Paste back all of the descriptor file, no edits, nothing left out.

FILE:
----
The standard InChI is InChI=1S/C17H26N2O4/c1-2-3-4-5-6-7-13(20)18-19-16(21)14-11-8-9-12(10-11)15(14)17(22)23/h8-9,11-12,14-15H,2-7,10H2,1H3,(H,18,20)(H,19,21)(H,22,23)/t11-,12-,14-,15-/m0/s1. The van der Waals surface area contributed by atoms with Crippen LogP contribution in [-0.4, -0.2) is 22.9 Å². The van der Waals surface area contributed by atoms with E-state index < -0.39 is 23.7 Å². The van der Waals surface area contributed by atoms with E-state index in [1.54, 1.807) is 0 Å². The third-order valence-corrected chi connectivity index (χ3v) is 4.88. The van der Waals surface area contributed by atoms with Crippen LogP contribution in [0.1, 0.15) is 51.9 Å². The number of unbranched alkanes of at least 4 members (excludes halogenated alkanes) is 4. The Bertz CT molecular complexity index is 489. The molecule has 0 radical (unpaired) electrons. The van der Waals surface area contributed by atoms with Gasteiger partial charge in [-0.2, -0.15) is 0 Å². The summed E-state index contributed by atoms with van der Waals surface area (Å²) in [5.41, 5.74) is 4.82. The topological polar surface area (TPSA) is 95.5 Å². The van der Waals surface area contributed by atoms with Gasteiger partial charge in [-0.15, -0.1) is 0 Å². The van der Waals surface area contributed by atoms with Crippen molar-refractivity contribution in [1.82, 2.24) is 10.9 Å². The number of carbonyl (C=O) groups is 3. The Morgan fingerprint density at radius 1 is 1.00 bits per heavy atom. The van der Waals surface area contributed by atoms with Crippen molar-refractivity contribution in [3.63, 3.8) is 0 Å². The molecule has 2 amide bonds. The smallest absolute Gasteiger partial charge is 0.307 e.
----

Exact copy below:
The standard InChI is InChI=1S/C17H26N2O4/c1-2-3-4-5-6-7-13(20)18-19-16(21)14-11-8-9-12(10-11)15(14)17(22)23/h8-9,11-12,14-15H,2-7,10H2,1H3,(H,18,20)(H,19,21)(H,22,23)/t11-,12-,14-,15-/m0/s1. The van der Waals surface area contributed by atoms with Crippen LogP contribution in [-0.4, -0.2) is 22.9 Å². The van der Waals surface area contributed by atoms with E-state index < -0.39 is 23.7 Å². The van der Waals surface area contributed by atoms with E-state index in [1.54, 1.807) is 0 Å². The third-order valence-corrected chi connectivity index (χ3v) is 4.88. The van der Waals surface area contributed by atoms with Crippen LogP contribution in [0.1, 0.15) is 51.9 Å². The number of unbranched alkanes of at least 4 members (excludes halogenated alkanes) is 4. The Bertz CT molecular complexity index is 489. The molecule has 0 radical (unpaired) electrons. The van der Waals surface area contributed by atoms with Gasteiger partial charge in [-0.2, -0.15) is 0 Å². The summed E-state index contributed by atoms with van der Waals surface area (Å²) in [5.41, 5.74) is 4.82. The topological polar surface area (TPSA) is 95.5 Å². The van der Waals surface area contributed by atoms with Gasteiger partial charge in [-0.15, -0.1) is 0 Å². The van der Waals surface area contributed by atoms with Crippen molar-refractivity contribution in [1.82, 2.24) is 10.9 Å². The number of carbonyl (C=O) groups is 3. The Morgan fingerprint density at radius 1 is 1.00 bits per heavy atom. The van der Waals surface area contributed by atoms with Crippen molar-refractivity contribution in [3.63, 3.8) is 0 Å². The molecule has 2 amide bonds. The smallest absolute Gasteiger partial charge is 0.307 e.